Below is an excerpt taken from Indispensable: The Basics of Christian Belief by David Cassidy.


At the heart of the Christian message are the explosive words Jesus uttered as he died on a Roman cross in the first century. “It is finished!” he exclaimed ( John 19:30)—and at those words the earth shook, time as we know it split in two, and the relationship between God and people changed forever.

In essence, “It is finished” was Jesus’s own declaration that the debt his people owed for their treason against God had been completely satisfied by his perfect life and sacrificial death. Their debt was paid in full. In his love for us, he paid the penalty that we couldn’t possibly discharge. He lived the life that we should have lived but couldn’t and died the death that we deserved to die but didn’t. Those words and that cross, a symbol of fear and horror to ancient people, became the Good News—indeed the best news that anyone had ever heard. God was in Christ reconciling the world to Himself, not counting their trespasses against them,” Paul would later write (2 Cor. 5:19). The sign of fear became the emblem of hope, and the words of a dying man were a life-giving announcement from God himself.

How could this be? Because after uttering those words as he hung on a cross on a Friday afternoon, Jesus rose from the dead on Sunday morning. Jesus’s resurrection wasn’t merely God’s exclamation point on Jesus’s words, or even the vindication of Jesus and his suffering. In the resurrection, God announced the defeat of death and the grave; he liberated people who through the fear of death had been living as slaves; he reversed the curse of the catastrophe that had befallen and bedeviled the human race and the planet and entire cosmos.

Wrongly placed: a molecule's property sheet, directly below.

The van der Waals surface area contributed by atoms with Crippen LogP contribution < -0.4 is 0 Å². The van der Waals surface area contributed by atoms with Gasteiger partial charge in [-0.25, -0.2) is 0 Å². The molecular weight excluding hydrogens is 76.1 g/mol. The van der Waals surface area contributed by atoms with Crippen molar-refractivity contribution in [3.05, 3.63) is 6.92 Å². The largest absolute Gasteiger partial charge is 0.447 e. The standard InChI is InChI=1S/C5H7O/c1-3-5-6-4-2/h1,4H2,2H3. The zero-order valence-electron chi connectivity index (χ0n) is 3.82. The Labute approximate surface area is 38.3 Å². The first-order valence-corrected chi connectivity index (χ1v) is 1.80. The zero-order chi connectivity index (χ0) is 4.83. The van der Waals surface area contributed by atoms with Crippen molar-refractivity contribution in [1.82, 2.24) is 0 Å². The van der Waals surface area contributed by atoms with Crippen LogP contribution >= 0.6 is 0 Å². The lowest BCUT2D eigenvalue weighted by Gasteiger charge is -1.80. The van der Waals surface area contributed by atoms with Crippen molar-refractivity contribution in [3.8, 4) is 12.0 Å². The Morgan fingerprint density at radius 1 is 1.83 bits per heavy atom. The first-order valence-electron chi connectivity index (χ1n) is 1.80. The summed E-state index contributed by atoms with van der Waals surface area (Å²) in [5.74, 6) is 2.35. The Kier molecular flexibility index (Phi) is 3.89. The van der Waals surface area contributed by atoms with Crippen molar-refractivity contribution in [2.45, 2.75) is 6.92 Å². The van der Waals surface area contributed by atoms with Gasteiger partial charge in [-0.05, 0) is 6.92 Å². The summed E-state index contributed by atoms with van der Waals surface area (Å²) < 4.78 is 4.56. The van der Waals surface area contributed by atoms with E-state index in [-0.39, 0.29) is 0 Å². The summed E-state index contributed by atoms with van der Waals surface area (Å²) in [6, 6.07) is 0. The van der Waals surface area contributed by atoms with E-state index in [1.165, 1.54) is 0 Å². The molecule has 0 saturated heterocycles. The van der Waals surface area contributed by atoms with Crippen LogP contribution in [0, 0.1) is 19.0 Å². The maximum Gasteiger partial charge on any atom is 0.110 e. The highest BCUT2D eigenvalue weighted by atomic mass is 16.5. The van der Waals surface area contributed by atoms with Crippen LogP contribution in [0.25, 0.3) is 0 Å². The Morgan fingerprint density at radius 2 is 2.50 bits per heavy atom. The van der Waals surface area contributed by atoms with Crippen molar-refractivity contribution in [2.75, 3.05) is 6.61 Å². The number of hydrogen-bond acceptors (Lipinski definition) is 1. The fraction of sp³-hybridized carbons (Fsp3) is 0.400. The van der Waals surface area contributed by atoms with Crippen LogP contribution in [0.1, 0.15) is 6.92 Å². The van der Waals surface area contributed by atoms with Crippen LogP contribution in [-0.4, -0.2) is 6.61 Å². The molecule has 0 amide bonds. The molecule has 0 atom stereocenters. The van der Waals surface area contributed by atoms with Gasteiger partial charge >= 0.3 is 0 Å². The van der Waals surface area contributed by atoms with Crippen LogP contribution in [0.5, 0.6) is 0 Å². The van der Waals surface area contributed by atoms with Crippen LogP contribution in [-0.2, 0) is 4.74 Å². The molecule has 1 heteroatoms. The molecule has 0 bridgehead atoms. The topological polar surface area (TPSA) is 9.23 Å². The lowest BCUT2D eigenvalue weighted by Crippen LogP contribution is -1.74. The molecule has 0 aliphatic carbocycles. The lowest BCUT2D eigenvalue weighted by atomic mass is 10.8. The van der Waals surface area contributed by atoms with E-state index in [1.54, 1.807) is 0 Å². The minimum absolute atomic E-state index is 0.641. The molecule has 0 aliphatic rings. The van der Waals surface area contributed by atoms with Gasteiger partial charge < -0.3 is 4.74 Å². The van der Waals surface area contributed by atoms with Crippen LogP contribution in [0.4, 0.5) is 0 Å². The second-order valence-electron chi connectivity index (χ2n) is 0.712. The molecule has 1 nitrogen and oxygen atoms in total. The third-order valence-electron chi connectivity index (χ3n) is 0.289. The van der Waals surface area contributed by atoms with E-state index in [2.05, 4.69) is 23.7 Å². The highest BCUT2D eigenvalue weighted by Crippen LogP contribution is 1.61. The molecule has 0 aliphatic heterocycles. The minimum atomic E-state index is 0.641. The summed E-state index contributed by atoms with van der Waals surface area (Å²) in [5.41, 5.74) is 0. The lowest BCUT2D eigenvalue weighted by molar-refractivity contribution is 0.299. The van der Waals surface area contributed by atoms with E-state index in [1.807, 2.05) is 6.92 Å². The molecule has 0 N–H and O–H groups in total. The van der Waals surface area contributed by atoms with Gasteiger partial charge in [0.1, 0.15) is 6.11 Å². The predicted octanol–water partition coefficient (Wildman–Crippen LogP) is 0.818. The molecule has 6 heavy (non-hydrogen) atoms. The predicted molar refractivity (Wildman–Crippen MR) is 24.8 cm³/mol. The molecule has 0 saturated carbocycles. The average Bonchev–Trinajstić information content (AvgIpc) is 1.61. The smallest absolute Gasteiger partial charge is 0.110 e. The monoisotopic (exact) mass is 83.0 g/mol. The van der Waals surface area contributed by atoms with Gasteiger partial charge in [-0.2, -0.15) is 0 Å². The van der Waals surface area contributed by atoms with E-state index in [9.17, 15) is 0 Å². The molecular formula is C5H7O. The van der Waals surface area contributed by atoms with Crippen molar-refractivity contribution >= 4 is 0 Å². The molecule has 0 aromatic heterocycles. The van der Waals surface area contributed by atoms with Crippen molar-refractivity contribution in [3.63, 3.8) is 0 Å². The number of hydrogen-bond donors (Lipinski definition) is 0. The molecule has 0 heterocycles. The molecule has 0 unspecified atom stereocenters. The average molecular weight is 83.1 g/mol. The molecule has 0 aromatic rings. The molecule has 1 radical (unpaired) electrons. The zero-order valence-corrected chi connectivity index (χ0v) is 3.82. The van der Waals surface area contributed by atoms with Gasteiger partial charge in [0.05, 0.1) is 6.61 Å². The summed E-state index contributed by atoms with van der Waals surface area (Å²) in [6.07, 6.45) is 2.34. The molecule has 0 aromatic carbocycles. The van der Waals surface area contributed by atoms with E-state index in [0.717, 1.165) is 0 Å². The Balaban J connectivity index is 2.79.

Because of what Jesus did on Friday afternoon and what happened to him on Sunday morning, we can be certain that our sins are forgiven, that we are beloved of God, that our hope for the eternal future is secure, and that our world, broken and bruised by the wounds we inflicted on it, will be healed and restored. This is the indispensable heart of Christianity.



That ultimate recovery of everything that has been lost, the healing of everything that is now broken, is at the core of Jesus’s words at the end of history, recorded in Revelation. “It is done!” Jesus cries (Rev. 21:6), putting the final touches on redemptive history and bringing to a bright and brilliant conclusion the loving work he undertook so long ago. It’s the ultimate Hollywood ending: the Champion vanquishes evil and gets the gal. The church is his bride, and we are invited to the “marriage banquet” to live in the celebratory love of our Savior for all eternity. In Tim Keller’s words, it’s the day when through “the Gospel, because it is a true story . . . all the best stories will be proved, in the ultimate sense, true.”*1



We live in the space between “It is finished” and “It is done.” What God has finished through Jesus’s death and resurrection, and will bring to culmination in the coming kingdom of Jesus, is cause for immeasurable joy and thanks. We have faith in what God accomplished on the day Jesus cried, “It is finished.” We also have faith that the day will come when we hear Jesus say, “It is done.” What we have to figure out is how to live by faith in between those two days—in the space between the now of “It is finished” and the not yet of “It is done.” We live in the meantime—and it’s an awfully mean time at times.